I'm in the middle of writing a long speech for Gresham College which I shall present on Wednesday evening.
The title of the speech is: "Are Bankers Good or Bad for Society?" which we agreed way back in February.
However, in light of Lord Turner's comments last month, this title is more prescient than ever.
One of the key themes is related to the moral compass of bankers, which is a key debating point in most senior banker's speeches over the past month.
Another is what is the next generation of banking going to look like?
I won't give you my answer yet – come along on Wednesday night if you're keen to hear it – but I will share one view.
The next generation of banking won't be American.
American culture is the culture that created casino capitalism, as we call it now.
The gambling approach to risks and investments, and the get rich quick bonus culture.
If you don't believe this, then an article that appeared over the weekend gave me more insight into this relationship between the American culture and gambling than any other.
The article is written by James McManus, a professor of writing and literature at the School of
the Art Institute of Chicago, and author of a new book: Cowboys Full: The Story of Poker.
Here's a few choice pieces from the article:
"Poker has gone hand in hand with pivotal aspects of our national experience for a couple of centuries now … humanities professors should recognize that the ways we've done battle and business, made art and literature have echoed, and been echoed by, poker's definitive tactics, as well as its rich lore and history.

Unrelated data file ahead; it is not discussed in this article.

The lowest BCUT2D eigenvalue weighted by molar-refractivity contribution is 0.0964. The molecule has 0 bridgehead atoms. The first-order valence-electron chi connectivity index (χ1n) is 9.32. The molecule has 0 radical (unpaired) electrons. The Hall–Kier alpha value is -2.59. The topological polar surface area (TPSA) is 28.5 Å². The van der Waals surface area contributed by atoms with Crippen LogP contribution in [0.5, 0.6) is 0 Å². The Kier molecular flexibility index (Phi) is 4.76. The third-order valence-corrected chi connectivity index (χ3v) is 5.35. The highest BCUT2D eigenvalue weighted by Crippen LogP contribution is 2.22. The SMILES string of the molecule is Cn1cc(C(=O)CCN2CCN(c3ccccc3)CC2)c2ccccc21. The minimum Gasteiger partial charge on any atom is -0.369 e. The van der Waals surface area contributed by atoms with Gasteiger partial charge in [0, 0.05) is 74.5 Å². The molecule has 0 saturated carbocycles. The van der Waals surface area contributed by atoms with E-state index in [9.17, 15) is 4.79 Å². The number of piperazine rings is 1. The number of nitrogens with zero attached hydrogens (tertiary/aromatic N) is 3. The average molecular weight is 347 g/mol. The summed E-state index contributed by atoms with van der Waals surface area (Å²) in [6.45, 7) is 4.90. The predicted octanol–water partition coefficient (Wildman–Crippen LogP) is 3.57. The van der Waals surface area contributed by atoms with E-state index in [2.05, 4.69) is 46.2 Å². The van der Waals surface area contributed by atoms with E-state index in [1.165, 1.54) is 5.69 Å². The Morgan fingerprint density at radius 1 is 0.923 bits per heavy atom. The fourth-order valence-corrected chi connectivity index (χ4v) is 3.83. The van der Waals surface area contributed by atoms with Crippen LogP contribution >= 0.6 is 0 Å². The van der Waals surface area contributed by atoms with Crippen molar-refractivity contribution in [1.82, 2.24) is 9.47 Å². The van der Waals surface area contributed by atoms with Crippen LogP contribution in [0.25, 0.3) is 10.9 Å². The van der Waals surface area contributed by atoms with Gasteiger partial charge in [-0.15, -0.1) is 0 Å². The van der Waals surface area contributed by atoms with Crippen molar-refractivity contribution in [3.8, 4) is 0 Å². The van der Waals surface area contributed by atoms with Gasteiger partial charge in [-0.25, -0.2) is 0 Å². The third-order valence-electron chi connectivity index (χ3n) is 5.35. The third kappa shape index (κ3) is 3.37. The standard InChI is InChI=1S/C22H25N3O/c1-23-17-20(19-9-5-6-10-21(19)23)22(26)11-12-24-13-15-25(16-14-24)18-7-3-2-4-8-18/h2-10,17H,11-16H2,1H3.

"American DNA is a notoriously complex recipe for creating a body politic, but two strands in particular have always stood out in high contrast: the risk-averse Puritan work ethic and the entrepreneur's urge to seize the main chance …
"The national card game still combines Puritan values—self-control, diligence, the slow accumulation of savings—with what might be called the open-market cowboy's desire to get very rich very quickly."
I suggest you read the rest of Jim's article if interested in American culture as it seems more and more likely that the American approach to capital, which led to the casino culture of capitalism, is about to be laid to rest.
Meanwhile, if in London on Wednesday, come along to the Gresham lecture.
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